On January 31st, 1979, the grievor was tried on the said charge in the Provincial Court (Criminal Division) for the Judicial District of York. The grievor pleaded not guilty. The grievor was found guilty, but was not convicted of the offense inasmuch as he was given an absolute discharge, without conditions, pursuant to the Criminal Code.
Subsequent to a disciplinary hearing which was held on February 9th, 1979, by letter dated February 13th, 1979, the employer discharged the grievor from its employment, and on February 19th, 1979 an appeal was filed from the said discharge in accordance with the collective agreement.
The grievor is married and has one child living at home, but who is employed. Representatives of the employer testified in cross-examination that the grievor was an above average employee in the performance of his duties and that, save for an incident pertaining to the 1959 Grey Cup, the grievor’s record was unblemished. Indeed, the verbal reprimand of 1959 was, in the same year, accompanied by a commendation for the apprehension of a criminal. There can also be no doubt that, given the age of the grievor and his circumstances, the discharge has meant real economic hardship to him and his family. Problems of the kind that tend to plague the older worker were set out in Phillips Cables Ltd. (1974), 6 L.A.C. (2d) 35 (Adams).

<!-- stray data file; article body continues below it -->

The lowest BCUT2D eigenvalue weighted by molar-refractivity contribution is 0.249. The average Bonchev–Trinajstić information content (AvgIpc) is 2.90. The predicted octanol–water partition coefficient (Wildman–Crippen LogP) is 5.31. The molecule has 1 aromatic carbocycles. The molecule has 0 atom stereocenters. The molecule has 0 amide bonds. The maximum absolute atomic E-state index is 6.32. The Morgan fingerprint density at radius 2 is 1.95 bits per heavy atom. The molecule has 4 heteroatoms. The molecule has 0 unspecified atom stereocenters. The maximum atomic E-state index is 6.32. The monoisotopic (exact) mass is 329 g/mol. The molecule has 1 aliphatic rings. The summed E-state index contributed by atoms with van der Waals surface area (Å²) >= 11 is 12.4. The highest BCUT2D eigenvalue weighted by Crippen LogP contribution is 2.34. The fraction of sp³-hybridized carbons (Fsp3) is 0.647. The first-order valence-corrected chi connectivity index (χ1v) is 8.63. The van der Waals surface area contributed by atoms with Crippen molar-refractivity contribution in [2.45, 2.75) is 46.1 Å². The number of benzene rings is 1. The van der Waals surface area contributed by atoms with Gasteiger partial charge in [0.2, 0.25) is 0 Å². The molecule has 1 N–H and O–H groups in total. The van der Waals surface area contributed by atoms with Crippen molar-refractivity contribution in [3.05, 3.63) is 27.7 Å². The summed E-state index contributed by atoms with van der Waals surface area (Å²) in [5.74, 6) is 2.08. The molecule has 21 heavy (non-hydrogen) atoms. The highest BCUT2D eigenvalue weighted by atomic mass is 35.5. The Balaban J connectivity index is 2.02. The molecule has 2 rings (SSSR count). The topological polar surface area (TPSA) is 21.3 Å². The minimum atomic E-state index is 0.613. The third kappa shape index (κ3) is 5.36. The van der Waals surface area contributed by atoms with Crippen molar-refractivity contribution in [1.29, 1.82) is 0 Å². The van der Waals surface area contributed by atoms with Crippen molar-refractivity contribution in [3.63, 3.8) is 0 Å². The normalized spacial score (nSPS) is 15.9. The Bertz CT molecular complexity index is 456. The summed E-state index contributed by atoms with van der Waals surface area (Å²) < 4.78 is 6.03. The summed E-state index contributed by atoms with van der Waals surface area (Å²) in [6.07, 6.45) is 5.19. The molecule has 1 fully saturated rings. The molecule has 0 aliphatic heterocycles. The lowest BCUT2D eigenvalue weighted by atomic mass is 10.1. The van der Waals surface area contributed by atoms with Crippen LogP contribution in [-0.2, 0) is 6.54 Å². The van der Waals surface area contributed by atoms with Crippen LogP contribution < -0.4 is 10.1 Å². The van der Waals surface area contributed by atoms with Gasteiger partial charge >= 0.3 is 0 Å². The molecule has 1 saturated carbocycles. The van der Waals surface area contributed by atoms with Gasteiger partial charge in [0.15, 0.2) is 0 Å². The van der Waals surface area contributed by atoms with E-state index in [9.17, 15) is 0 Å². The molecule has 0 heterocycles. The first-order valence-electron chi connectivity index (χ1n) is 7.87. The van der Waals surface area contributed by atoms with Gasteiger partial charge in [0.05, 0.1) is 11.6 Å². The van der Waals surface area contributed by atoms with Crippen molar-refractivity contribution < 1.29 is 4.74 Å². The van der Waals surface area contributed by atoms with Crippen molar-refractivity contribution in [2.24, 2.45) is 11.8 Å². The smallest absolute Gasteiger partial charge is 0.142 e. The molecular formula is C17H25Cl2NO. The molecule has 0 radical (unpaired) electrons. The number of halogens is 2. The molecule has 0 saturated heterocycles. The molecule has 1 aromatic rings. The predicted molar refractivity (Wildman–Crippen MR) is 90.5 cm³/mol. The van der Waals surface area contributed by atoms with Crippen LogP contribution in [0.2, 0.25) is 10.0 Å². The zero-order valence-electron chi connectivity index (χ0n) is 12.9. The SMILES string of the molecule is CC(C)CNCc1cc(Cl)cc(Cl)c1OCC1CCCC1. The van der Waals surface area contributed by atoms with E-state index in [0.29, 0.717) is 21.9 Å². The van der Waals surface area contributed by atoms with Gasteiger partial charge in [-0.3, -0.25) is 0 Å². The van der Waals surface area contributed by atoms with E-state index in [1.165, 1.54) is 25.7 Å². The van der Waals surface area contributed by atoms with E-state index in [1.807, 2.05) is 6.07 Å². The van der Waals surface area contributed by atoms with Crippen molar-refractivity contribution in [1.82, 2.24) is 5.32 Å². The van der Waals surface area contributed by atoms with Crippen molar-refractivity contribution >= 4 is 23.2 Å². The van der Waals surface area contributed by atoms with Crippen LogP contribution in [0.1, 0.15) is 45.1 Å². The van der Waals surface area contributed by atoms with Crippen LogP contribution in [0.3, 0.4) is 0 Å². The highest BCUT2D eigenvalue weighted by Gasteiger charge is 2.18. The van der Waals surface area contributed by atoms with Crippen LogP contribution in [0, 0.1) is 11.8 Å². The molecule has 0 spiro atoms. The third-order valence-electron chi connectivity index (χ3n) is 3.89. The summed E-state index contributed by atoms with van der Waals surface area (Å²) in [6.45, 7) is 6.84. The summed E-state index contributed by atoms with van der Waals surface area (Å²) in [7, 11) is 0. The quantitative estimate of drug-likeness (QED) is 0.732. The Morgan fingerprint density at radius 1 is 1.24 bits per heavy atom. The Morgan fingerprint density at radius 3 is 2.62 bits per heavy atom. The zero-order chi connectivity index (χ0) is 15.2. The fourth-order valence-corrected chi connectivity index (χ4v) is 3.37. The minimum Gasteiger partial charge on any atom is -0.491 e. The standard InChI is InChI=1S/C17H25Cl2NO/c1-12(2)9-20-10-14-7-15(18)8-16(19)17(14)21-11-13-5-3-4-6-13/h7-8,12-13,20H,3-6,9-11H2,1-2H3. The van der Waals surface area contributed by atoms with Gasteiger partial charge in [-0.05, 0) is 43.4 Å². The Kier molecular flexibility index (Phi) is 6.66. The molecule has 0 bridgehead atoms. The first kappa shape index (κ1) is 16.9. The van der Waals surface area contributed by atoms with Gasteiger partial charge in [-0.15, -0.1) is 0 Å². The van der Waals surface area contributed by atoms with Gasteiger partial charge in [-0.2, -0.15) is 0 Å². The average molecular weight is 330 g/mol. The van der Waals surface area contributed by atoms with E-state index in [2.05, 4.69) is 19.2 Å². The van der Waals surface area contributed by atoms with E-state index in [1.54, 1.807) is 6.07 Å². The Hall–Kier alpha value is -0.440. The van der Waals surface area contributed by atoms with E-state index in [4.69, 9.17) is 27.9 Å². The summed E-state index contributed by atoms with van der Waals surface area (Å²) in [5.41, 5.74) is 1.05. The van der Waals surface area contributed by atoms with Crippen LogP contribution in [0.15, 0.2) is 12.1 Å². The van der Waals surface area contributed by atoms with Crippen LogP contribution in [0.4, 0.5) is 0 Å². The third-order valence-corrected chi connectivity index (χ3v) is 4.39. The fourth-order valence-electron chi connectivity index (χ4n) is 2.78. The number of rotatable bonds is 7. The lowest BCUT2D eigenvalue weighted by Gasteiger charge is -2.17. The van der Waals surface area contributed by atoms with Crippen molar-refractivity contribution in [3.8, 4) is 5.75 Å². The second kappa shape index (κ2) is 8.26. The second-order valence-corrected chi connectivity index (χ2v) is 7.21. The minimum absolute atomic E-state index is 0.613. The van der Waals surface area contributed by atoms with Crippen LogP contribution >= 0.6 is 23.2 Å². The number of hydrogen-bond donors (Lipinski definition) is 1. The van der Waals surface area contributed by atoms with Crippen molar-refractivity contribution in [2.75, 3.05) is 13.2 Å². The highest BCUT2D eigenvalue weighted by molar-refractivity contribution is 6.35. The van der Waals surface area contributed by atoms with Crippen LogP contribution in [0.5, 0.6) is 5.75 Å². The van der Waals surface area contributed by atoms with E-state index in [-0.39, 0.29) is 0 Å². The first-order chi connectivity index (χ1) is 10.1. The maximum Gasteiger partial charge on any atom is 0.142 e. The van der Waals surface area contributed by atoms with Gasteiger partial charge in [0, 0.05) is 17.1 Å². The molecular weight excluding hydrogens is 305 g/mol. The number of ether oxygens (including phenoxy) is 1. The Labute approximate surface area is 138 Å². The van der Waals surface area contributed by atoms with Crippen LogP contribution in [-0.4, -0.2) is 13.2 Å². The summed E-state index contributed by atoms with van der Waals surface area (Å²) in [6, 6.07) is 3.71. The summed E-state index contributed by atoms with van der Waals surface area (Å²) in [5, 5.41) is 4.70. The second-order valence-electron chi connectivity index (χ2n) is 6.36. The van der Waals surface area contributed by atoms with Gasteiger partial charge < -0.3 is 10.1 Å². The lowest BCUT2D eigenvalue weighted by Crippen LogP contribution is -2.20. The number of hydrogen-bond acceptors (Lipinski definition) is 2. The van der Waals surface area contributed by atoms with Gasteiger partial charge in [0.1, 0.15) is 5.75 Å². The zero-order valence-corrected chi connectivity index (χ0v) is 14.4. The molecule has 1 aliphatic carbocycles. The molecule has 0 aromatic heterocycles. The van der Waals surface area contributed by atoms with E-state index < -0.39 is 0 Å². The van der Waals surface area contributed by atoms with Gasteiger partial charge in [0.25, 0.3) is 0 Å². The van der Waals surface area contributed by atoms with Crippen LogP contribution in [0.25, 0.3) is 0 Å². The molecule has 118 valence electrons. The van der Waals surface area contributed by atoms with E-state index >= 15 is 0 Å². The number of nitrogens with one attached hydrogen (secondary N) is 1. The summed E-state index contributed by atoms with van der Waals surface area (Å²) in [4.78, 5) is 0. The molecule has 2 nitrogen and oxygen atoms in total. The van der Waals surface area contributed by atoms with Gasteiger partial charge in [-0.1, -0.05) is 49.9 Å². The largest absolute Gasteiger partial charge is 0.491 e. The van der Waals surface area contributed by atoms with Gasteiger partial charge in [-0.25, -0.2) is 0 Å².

While it is not too important to be precise in all the powers of employees employed in the same capacity as the grievor, it should be observed that the grievor was appointed as a constable under The Railway Act, R.S.C 1970, C.R-2 and he took an oath of office under section 2 of The Canadian Criminal Code and he, like all other persons similarly employed in the Province of Ontario, was appointed as a special constable pursuant to The Police Act, R.S.O. 1970, c.351 as amended. The Manual of Instruction for the Department of Investigation promulgated by the employer, familiar to all its railway constables but not incorporated into the collective agreement, sets out at page 22 the following general standard of conduct relevant to the case at bar:
GENERAL RULES OF THE COMPANY AND THE DEPARTMENT